It has inspired sequels and prequels, satires and send-ups. Alexandra Ripley's nearly unreadable Scarlett, with the heroine returning to her Irish "roots" and getting rescued from political rioters by an opportunely arriving Rhett, was nevertheless a best seller. Carol Burnett got one of her best skits swathed in the green velvet curtains of Tara's mistress on her way to con money out of Rhett. One look at the curtain rods jutting out like extreme shoulder pads and the audience didn't even need to be told who she was. It has provoked fictional anti-Gone with the Wind responses from African Americans, most famously and litigiously The Wind Done Gone, by Alice Randall, which as "parody" escaped attempts by the Mitchell estate to block publication. In 1966, an African American writer named Margaret Walker published Jubilee, in which a strong mulatto slave named Vyry, a more youthfully attractive, take-charge version of Mammy, tends a depressed and addled mistress. More oblique resistances to the book's generic portrait of passive and contented slaves have come from Alice Walker, Mary Condé, Toni Morrison, and Gloria Naylor.
Gone with the Wind has proved endlessly pliable to reinterpretations, a story to remake or modify according to competing personal mythologies, disturbing-even terrifying-in its power to override reality, ideology, and common sense. The spin-offs and sequels continue to multiply, thanks to the presumed wishes of hordes of people who, like Kathy Bates's murderous fan in Misery, will not let Rhett and Scarlett die or go their own ways. And the dollar-minded Mitchell estate is apparently happy to comply with projects as long as they don't sully or snicker at Saint Margaret's version or turn the characters gay.
Rhett Butler's People, Donald McCaig's best-selling prequel of 2007, gives us the "backstory" of Rhett, a revisionist reading of Rhett's plantation childhood as a young master averse to taking up the seigneurial reigns. In this more politically acceptable rendition of Low Country life, the little turncoat-in-the-making prefers to hunt, fish, and pick cotton with the black boys. (Be advised: plot giveaway ahead.) The novel opens with a duel, in which the adult Rhett defends Belle Watling's honor against her white-trash brother's crude aspersions, and ends ... yes, happily. Amid an extended family and staff that include all extant blacks and whites, Scarlett and Rhett look back with fond humor on all their foolishness, Scarlett appreciates Rhett's enabling hand in her own transformation ("I was a child, Rhett helped me become who I am"), and Scarlett and Belle even become gal pals.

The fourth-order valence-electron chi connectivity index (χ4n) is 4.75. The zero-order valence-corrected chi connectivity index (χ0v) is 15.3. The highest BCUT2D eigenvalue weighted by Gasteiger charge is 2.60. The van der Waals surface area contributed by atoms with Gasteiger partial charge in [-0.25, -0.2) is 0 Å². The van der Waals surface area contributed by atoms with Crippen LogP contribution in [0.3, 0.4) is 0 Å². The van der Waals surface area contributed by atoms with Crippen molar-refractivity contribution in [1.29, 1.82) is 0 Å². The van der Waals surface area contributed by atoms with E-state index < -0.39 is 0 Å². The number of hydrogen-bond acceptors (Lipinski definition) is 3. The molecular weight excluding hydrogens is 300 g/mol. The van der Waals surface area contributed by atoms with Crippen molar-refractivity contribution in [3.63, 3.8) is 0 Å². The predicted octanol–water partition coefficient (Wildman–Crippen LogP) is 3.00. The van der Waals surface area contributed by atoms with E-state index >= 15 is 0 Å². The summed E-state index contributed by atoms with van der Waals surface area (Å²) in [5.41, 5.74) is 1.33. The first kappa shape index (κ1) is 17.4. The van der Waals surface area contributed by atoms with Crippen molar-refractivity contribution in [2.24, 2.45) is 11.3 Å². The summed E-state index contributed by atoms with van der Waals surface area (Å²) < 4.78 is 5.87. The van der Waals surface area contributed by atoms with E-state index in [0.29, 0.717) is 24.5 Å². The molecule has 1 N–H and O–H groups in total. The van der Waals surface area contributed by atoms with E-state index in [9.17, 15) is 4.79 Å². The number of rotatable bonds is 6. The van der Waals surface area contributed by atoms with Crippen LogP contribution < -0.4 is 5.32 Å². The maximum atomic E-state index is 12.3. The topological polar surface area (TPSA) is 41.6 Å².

Undeterred by the fate of a musical some years ago that began in Tokyo, stopped off in London, and flamed out in Atlanta, and as a testament to the philosophy that tomorrow is another day, a three-and-a-half-hour musical recently staggered into London's West End and soon met a predictable demise. Rather impressively, the author of the new show's book was a fifty-three-year-old American named Margaret Martin. Once a battered teenage mother who slept on an office floor with her two children, Martin understood Scarlett's struggle with poverty but made rather better use of it, achieving a doctorate in public health and founding a nonprofit agency. Her determination proved equal to writing the book, winning over the Mitchell estate, and securing Trevor Nunn as director but faltered in the face of an artistic impossibility.
Scarlett and Rhett may not be on the same level as such towering archetypes of American literature as Captain Ahab, Daisy Miller, Isabel Archer, Huck Finn, and Hester Prynne or even such cinematic monuments as Charles Foster Kane and John Wayne's Ethan Edwards in The Searchers, but they occupy a more personal, familial place in the fantasies of their admirers. They can't be laid to rest because, in ways both touching and frightening, they've become incorporated into the personal lives and dreams of viewers and readers, living on in images mutated by memory and intertwined with desire. A Southern friend decided to read Rhett Butler's People to his ninety-year-old bedridden mother. Her favorite book had always been Gone with the Wind, and she was ecstatic at the amplification.